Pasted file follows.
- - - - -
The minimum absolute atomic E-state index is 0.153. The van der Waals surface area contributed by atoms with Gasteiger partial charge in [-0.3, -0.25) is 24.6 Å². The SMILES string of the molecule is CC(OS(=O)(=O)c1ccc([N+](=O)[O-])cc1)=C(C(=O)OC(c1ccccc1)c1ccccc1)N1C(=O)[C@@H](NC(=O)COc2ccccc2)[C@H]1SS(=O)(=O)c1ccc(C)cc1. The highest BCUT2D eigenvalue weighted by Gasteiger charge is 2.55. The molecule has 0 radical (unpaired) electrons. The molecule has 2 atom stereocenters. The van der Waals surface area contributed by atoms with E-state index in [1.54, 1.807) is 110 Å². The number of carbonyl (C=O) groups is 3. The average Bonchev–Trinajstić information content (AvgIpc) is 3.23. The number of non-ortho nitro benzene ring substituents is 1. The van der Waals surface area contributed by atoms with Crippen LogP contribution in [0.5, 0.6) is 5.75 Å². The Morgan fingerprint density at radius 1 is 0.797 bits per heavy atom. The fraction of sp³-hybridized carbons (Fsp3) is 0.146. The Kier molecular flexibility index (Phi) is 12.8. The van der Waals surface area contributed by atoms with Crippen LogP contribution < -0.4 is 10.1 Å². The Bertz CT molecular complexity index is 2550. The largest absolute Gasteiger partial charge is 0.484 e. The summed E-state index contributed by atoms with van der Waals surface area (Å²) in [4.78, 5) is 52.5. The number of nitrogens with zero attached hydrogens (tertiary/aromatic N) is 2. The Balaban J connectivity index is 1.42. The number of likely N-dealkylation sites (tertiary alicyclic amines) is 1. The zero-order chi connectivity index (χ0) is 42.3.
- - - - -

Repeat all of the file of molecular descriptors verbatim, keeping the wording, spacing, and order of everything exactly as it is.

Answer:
The minimum absolute atomic E-state index is 0.153. The van der Waals surface area contributed by atoms with Gasteiger partial charge in [-0.3, -0.25) is 24.6 Å². The SMILES string of the molecule is CC(OS(=O)(=O)c1ccc([N+](=O)[O-])cc1)=C(C(=O)OC(c1ccccc1)c1ccccc1)N1C(=O)[C@@H](NC(=O)COc2ccccc2)[C@H]1SS(=O)(=O)c1ccc(C)cc1. The highest BCUT2D eigenvalue weighted by Gasteiger charge is 2.55. The molecule has 0 radical (unpaired) electrons. The molecule has 2 atom stereocenters. The van der Waals surface area contributed by atoms with E-state index in [1.54, 1.807) is 110 Å². The number of carbonyl (C=O) groups is 3. The average Bonchev–Trinajstić information content (AvgIpc) is 3.23. The number of non-ortho nitro benzene ring substituents is 1. The van der Waals surface area contributed by atoms with Crippen LogP contribution in [0.5, 0.6) is 5.75 Å². The Morgan fingerprint density at radius 1 is 0.797 bits per heavy atom. The fraction of sp³-hybridized carbons (Fsp3) is 0.146. The Kier molecular flexibility index (Phi) is 12.8. The van der Waals surface area contributed by atoms with Crippen LogP contribution < -0.4 is 10.1 Å². The Bertz CT molecular complexity index is 2550. The largest absolute Gasteiger partial charge is 0.484 e. The summed E-state index contributed by atoms with van der Waals surface area (Å²) in [4.78, 5) is 52.5. The number of nitrogens with zero attached hydrogens (tertiary/aromatic N) is 2. The Balaban J connectivity index is 1.42. The number of likely N-dealkylation sites (tertiary alicyclic amines) is 1. The zero-order chi connectivity index (χ0) is 42.3.